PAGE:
Neglected tropical diseases

WHO leads multi-country study to simplify oral treatment of yaws

29 July 2016 | Geneva –– A study in Ghana and Papua New Guinea will determine if a lower dose of the antibiotic, azithromycin, is effective in curing yaws - a chronic skin disease that mainly affects children.
A lower dose is currently being used to treat trachoma, a disease of the eye. If efficacy of a yaws low dose is established, it can be a win-win situation to simultaneously tackle both diseases of poverty.
The researcher who discovered that a single dose of oral azithromycin against yaws recently appealed for free donation of tablets to accelerate eradication of the disease.

© National Yaws Eradication Programme
Health workers using rapid point-of-care tests during a yaws study in Ghana

India's triumph over yaws adds momentum to global eradication

14 July 2016 | Geneva / New Delhi – WHO has urged countries that remain endemic for yaws to emulate the success of India and accelerate efforts to interrupt transmission by 2020.
Today, a patient can easily be cured of yaws through a single-dose tablet of azithromycin; treatment can be given simultaneously to all people at risk of the disease in affected communities.
India eliminated yaws using injectable penicillin. Today's celebration in New Delhi also marked the success of the country in eliminating maternal and neonatal tetanus as a public health problem.


Religious communities unite to address leprosy-associated stigmatization and discrimination

24 June 2016 | Vatican City | New Delhi | Geneva -- Major religions of the world can contribute to address the social dimension of leprosy control, support positive attitudes and promote a more humane, accommodating approach.
Erroneous customs and beliefs throughout history ostracized people who suffered from leprosy and compounded stigmatization and discrimination. This is one of the messages that emerged from an international symposium held in the Vatican City on 9 −10 June 2016.

©Alamy Stock Photo

WHO to implement online epidemiological surveillance for leishmaniasis

21 June 2016 | Geneva −− The World Health Organization (WHO) is supporting the use of a new data system to ensure the accurate, sustained flow of information for leishmaniasis.

An improved dissemination and understanding of the problem posed by all forms of the disease can greatly help control programmes and allow countries to improve their surveillance systems.
Data from 25 countries with high disease prevalence show an estimated 399 million people are at risk of cutaneous leishmaniasis in 11 countries, while 556 million are exposed to visceral leishmaniasis 12 countries.

© UNAMA/Fraidoon Poya

UK parliamentarians discuss opportunities and challenges to defeat neglected tropical diseases

16 June 2016 | Geneva −− The distribution of donated medicines, the anticipated shift from foreign aid to country-generated investments for health and non health sectors in the era of the Sustainable Development Goals and continued support to policy-makers in endemic countries - these are some of the themes discussed during the last All-Party Parliamentary Group on Malaria and Neglected Tropical Diseases.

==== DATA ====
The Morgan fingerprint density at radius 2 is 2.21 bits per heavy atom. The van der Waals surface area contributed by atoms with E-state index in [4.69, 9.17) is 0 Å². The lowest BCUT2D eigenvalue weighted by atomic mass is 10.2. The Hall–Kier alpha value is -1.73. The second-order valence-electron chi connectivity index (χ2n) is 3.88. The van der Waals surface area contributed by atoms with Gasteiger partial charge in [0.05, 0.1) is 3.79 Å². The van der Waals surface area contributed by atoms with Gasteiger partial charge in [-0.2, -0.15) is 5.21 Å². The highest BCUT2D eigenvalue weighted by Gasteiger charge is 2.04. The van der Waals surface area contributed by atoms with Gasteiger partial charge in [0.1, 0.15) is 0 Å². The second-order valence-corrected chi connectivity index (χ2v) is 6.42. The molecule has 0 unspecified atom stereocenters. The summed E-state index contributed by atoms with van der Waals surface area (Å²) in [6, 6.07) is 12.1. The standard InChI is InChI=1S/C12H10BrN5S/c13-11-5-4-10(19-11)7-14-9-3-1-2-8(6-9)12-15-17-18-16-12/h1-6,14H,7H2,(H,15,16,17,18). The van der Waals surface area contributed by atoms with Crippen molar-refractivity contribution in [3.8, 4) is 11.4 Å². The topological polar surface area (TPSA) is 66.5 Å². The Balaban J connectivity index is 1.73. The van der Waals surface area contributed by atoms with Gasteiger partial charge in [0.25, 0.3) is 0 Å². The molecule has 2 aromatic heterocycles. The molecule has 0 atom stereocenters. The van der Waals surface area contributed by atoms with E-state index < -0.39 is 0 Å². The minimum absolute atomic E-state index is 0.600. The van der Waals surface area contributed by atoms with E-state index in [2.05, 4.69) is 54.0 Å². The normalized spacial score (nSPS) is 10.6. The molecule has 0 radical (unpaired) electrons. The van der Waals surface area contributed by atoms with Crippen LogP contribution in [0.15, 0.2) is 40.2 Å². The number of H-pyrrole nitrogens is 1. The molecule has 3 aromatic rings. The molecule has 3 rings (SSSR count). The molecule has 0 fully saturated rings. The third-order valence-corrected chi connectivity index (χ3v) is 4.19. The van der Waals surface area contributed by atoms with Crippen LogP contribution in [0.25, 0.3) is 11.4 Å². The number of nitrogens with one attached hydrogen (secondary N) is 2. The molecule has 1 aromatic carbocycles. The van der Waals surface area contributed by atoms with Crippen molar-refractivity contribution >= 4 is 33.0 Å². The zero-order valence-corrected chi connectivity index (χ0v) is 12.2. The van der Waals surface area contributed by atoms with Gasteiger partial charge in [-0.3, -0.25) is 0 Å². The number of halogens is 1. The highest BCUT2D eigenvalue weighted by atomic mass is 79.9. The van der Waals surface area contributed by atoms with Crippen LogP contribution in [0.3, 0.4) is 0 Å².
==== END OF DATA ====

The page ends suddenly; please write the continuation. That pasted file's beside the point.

The meeting in London, UK brought together representatives from both houses of parliament, as well as the World Health Organization and its partners.

© Helen Hamilton

Dracunculiasis eradication: WHO ready to verify Kenya and Sudan

14 June 2016 | Geneva −− Kenya and Sudan have announced they will formally request WHO to verify interruption of transmission of dracunculiasis (guinea-worm disease) in September and November 2016, respectively.

Both former endemic countries have reported zero cases during the past 3 years and are currently in the precertification phase.

WHO is the only organization mandated to certify countries as free of guinea-worm disease.

© Choice Humanitarian
WHO aims to improve access to antileishmanial medicines in affected countries

WHO aims to improve access to antileishmanial medicines in affected countries

2 June 2016 | Geneva –– The World Health Organization (WHO) plans to harmonize the forecasting, procurement and delivery of quality-assured antileishmanial medicines to affected countries.

Currently, partners and stakeholders who work in collaboration with WHO plan their procurement, storage and distribution independently.

A first Stakeholders Meeting recently held in Geneva agreed that a common platform can greatly improve coordination, planning, monitoring and quality of medicines.

©Albert González Farran

fact buffet


99%of people infected live mostly in rural areas of 31 African countries.

Fact sheet on onchocerciasis

Chagas disease

8 millionpeople estimated to be infected worldwide, mostly in Latin America.

Fact sheet on Chagas disease


22 casesoccurred in 2015 in only 4 countries in Africa.

Fact sheet on guinea-worm disease

One of the biggest challenges in the control of the Aedes Egypti mosquito is its adaptation and resilience. Watch Dr. Raman Velayudhan’s comments.